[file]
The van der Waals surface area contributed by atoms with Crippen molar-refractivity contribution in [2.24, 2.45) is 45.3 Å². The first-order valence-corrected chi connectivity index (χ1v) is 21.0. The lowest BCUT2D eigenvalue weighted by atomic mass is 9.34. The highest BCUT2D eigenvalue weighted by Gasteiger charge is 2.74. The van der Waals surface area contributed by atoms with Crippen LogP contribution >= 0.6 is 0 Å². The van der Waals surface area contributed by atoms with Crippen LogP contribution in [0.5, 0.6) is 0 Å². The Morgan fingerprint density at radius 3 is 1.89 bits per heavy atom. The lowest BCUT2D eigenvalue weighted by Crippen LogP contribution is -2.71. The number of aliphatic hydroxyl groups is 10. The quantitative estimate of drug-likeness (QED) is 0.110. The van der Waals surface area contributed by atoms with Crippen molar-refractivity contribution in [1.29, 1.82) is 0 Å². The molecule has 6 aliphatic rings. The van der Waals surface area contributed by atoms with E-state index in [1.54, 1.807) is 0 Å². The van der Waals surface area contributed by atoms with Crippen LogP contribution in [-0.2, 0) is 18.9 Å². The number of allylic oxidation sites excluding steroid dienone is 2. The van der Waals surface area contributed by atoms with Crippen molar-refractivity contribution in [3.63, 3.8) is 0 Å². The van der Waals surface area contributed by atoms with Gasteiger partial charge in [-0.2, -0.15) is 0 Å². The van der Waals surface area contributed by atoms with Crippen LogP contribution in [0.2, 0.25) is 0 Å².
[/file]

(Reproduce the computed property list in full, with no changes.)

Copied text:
The van der Waals surface area contributed by atoms with Crippen molar-refractivity contribution in [2.24, 2.45) is 45.3 Å². The first-order valence-corrected chi connectivity index (χ1v) is 21.0. The lowest BCUT2D eigenvalue weighted by atomic mass is 9.34. The highest BCUT2D eigenvalue weighted by Gasteiger charge is 2.74. The van der Waals surface area contributed by atoms with Crippen LogP contribution >= 0.6 is 0 Å². The van der Waals surface area contributed by atoms with Crippen LogP contribution in [0.5, 0.6) is 0 Å². The Morgan fingerprint density at radius 3 is 1.89 bits per heavy atom. The lowest BCUT2D eigenvalue weighted by Crippen LogP contribution is -2.71. The number of aliphatic hydroxyl groups is 10. The quantitative estimate of drug-likeness (QED) is 0.110. The van der Waals surface area contributed by atoms with Crippen molar-refractivity contribution in [1.29, 1.82) is 0 Å². The molecule has 6 aliphatic rings. The van der Waals surface area contributed by atoms with E-state index in [1.54, 1.807) is 0 Å². The van der Waals surface area contributed by atoms with Crippen LogP contribution in [-0.2, 0) is 18.9 Å². The number of allylic oxidation sites excluding steroid dienone is 2. The van der Waals surface area contributed by atoms with Crippen molar-refractivity contribution in [3.63, 3.8) is 0 Å². The van der Waals surface area contributed by atoms with Gasteiger partial charge in [-0.2, -0.15) is 0 Å². The van der Waals surface area contributed by atoms with Crippen LogP contribution in [0.2, 0.25) is 0 Å².